It took me a long time to write the devotional article I had been assigned. When I submitted it, I was sure I had done my best, but my publishers pointed out several weaknesses and asked if I would rewrite it.
In my writing life, I’ve discovered several secrets about rewriting:
(1) Never think what I’ve written is without blemish or that it is so divine it cannot be improved;
(2) After every rewrite, my manuscript gets sharper, easier to read and communicates better;
(3) The process of rewriting teaches me patience, humility and consideration for the reader who deserves the best; and
(4) Every rewritten manuscript stands a better chance of getting published.
Reminding myself of these time-tested lessons, I lost no time in looking over my devotional article and making the revisions, taking into account the editor’s suggestions. When I saw the article in print, it was indeed a stronger devotional piece with a more solid message for the reader. Grateful to the editor for pointing out the weaknesses, I toughened myself for another opportunity when rewriting may become necessary.
Of course, to be asked to rewrite a manuscript is not altogether palatable. It wasn’t easy when God told Moses, “Chisel out two stone tablets like the first ones, and I will write on them the words that were on the first tablets, which you broke” (Exodus 34:1). Chiseling out two stone tablets must have taken days to accomplish, but Moses obeyed, knowing that unless what had been written before was rewritten, he would lose the precious Word of God for himself and for the people he had been called to lead.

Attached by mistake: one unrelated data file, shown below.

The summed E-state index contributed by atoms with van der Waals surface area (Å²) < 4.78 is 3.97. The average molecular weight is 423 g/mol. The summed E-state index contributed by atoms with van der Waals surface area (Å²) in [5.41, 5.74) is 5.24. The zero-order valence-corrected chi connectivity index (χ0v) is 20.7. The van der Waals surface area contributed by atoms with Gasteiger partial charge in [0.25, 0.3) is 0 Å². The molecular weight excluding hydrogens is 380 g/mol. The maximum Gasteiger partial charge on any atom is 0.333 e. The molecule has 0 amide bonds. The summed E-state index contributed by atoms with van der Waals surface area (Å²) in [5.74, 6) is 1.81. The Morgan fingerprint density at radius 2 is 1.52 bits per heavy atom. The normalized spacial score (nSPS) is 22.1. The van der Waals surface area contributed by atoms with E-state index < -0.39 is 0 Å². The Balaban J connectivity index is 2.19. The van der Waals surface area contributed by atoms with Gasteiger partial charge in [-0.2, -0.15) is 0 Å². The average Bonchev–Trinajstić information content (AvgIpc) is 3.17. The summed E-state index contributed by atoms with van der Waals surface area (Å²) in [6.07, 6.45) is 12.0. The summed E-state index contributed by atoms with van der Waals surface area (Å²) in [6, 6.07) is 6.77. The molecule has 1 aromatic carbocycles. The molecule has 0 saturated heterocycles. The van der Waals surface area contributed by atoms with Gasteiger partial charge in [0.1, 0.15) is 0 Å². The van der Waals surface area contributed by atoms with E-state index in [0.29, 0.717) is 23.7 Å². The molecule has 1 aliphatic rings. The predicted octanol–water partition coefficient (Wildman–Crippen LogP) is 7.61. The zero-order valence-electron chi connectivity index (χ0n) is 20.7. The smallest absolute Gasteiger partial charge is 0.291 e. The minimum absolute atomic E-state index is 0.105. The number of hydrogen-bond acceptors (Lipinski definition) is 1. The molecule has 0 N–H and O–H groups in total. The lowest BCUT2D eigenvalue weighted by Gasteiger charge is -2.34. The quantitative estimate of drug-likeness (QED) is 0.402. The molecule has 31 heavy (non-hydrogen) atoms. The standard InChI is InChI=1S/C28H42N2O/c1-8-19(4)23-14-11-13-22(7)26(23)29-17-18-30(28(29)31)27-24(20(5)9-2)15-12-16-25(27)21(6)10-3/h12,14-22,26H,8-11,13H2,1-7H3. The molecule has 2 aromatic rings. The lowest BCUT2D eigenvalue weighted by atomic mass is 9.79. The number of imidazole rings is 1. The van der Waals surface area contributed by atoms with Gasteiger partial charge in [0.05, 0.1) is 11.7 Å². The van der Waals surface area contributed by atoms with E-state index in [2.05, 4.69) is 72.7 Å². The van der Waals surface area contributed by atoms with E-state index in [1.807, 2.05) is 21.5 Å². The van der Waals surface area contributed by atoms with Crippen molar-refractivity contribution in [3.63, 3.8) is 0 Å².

The “rewriting” process for Moses gave him great privileges: “the Lord came down in the cloud and stood there with him” (v. 5); the Lord passed in front of him (v. 6); he learned great attributes of God (vs. 6-9); the Lord made a new covenant with him (v. 10) and he received great divine instructions for God’s people.
If rewriting does not appeal to you, remember God himself requires that this be done. If it is tough, remember Moses chiseled out stone tablets. Not only that: God asked him to do the rewriting himself. “Write down these words, for in accordance with these words I have made a covenant with you and with Israel” (Exodus 34:22).
Those who detest rewriting risk having their manuscript rejected.
Thank you, Lord, for helping me to see the relevance of having to rewrite and hone my manuscripts. Take away every form of reluctance and laziness and help me to work hard at my manuscripts in order to better them. Amen.
Meet award-winning author Lawrence Darmani and take his workshops at LittWorld 2015. He is an entrepreneurial publisher, author and managing editor of Step Publishers in Ghana. Lawrence is also managing editor of Step and Surprise magazines for young people.
>Improve your rewriting. Register now for our free webinar on Tuesday, July 16, “Is Less More? The discipline of self-editing” with veteran editor Alice Crider of the US.